Shortcut URL: http://t.conquent.com/p800
I have a real problem with rules.... Some people say that "rules are made to be broken" but I think more along the lines that rules are made by someone else, and that makes them easy to ignore.
The real problem I have with rules is other people's blind faith in the rules. I agree, rules are necessary for society to function, but not all rules are laws, and not all laws are rational or even reasonable.
The complex world we live in often needs complex rules, but solving problems in this world means forgetting about rules and looking at the issues. Maybe that's what I like about scientific method -- the idea is to break the rules except for one -- the solution needs to work and be repeatable by others.
"Just do it because I said and Damn the rules!" is just as emotional and irrational as "I don't care if we're all going to die, the rules say we can't!" There is a time, just about every day in my world, where we have to say, "We need to ignore that rule because..."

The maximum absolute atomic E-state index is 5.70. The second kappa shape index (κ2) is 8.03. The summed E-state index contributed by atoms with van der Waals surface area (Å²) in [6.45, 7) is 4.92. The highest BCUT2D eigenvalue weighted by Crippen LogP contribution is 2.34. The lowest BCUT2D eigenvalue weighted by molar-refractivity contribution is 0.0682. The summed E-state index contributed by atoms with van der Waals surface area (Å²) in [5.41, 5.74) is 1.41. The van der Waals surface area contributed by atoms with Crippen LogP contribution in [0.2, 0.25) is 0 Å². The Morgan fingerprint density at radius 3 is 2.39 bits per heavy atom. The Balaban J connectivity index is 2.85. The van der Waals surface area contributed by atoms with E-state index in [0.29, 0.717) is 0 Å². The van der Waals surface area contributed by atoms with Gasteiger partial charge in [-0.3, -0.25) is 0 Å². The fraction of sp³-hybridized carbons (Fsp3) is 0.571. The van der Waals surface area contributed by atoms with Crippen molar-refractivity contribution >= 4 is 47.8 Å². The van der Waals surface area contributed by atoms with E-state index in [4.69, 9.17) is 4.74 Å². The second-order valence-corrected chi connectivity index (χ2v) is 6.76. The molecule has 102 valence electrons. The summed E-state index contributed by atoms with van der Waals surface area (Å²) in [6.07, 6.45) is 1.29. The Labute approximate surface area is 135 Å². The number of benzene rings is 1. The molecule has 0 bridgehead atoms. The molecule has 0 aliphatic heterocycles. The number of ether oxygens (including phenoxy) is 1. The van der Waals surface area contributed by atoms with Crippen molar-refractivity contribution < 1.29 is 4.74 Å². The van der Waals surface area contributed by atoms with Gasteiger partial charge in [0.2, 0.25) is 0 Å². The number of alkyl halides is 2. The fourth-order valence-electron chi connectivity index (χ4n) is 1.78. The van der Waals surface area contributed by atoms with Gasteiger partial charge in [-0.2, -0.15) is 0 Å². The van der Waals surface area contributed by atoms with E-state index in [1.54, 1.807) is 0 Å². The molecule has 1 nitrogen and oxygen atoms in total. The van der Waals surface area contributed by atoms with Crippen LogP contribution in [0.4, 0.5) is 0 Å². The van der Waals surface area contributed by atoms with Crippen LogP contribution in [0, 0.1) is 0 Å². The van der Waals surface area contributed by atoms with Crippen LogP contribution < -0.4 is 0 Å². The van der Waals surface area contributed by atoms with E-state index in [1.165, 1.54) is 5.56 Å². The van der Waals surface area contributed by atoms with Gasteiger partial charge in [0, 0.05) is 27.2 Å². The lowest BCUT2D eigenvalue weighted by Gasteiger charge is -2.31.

And here's the rub. The explanation for why we need to ignore a rule is often so complicated your audience might as well hear "because I said so."
Which gets me back to pure science as a business tool... Science breaks rules by documenting how the rule is irrelevant or changed by new information. That new information is reviewed by other people who know the subject matter, and then they either agree or disagree. Once there's agreement, we're not breaking the rules anymore, we've adapted the rules to the new reality.
The problem is that business needs to turn these ideas around faster than the scientific community changes the laws of physics, or even comes to agreement on evolution or global warming.
What we need is a plain English, standardized method to explore business ideas. It's not the technology that's missing (Wiki's are great for this model), it's the business culture, and the only way I can see getting business people to adopt scientific process is to say "Just do it because I said so!" and that's not the mindset that adopts this model.
Guess I'll just keep breaking rules...